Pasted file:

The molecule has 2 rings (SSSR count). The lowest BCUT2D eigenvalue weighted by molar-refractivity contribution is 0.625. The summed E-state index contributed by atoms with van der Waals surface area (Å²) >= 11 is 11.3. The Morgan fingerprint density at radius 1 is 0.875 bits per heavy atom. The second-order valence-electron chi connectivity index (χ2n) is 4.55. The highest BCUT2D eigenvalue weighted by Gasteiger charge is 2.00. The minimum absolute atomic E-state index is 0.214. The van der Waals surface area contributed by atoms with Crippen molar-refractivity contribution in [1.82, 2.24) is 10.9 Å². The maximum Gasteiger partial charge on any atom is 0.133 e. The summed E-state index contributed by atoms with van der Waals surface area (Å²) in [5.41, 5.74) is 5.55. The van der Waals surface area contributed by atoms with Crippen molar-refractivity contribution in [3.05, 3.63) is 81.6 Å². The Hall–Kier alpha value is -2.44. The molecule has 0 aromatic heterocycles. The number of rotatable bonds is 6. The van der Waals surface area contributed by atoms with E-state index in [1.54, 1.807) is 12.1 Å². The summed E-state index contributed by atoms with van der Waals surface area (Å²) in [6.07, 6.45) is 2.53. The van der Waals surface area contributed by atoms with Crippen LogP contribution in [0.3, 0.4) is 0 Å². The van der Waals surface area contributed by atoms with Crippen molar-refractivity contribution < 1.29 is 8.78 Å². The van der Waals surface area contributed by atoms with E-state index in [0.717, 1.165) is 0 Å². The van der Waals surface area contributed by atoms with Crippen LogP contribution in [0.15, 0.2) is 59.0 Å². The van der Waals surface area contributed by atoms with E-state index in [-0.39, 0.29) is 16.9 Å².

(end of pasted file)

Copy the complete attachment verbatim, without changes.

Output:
The molecule has 2 rings (SSSR count). The lowest BCUT2D eigenvalue weighted by molar-refractivity contribution is 0.625. The summed E-state index contributed by atoms with van der Waals surface area (Å²) >= 11 is 11.3. The Morgan fingerprint density at radius 1 is 0.875 bits per heavy atom. The second-order valence-electron chi connectivity index (χ2n) is 4.55. The highest BCUT2D eigenvalue weighted by Gasteiger charge is 2.00. The minimum absolute atomic E-state index is 0.214. The van der Waals surface area contributed by atoms with Crippen molar-refractivity contribution in [1.82, 2.24) is 10.9 Å². The maximum Gasteiger partial charge on any atom is 0.133 e. The summed E-state index contributed by atoms with van der Waals surface area (Å²) in [5.41, 5.74) is 5.55. The van der Waals surface area contributed by atoms with Crippen molar-refractivity contribution in [3.05, 3.63) is 81.6 Å². The Hall–Kier alpha value is -2.44. The molecule has 0 aromatic heterocycles. The number of rotatable bonds is 6. The van der Waals surface area contributed by atoms with E-state index in [1.54, 1.807) is 12.1 Å². The summed E-state index contributed by atoms with van der Waals surface area (Å²) in [6.07, 6.45) is 2.53. The van der Waals surface area contributed by atoms with Crippen LogP contribution in [0.3, 0.4) is 0 Å². The van der Waals surface area contributed by atoms with Crippen molar-refractivity contribution < 1.29 is 8.78 Å². The van der Waals surface area contributed by atoms with E-state index in [0.717, 1.165) is 0 Å². The van der Waals surface area contributed by atoms with Crippen LogP contribution in [0.15, 0.2) is 59.0 Å². The van der Waals surface area contributed by atoms with E-state index in [-0.39, 0.29) is 16.9 Å².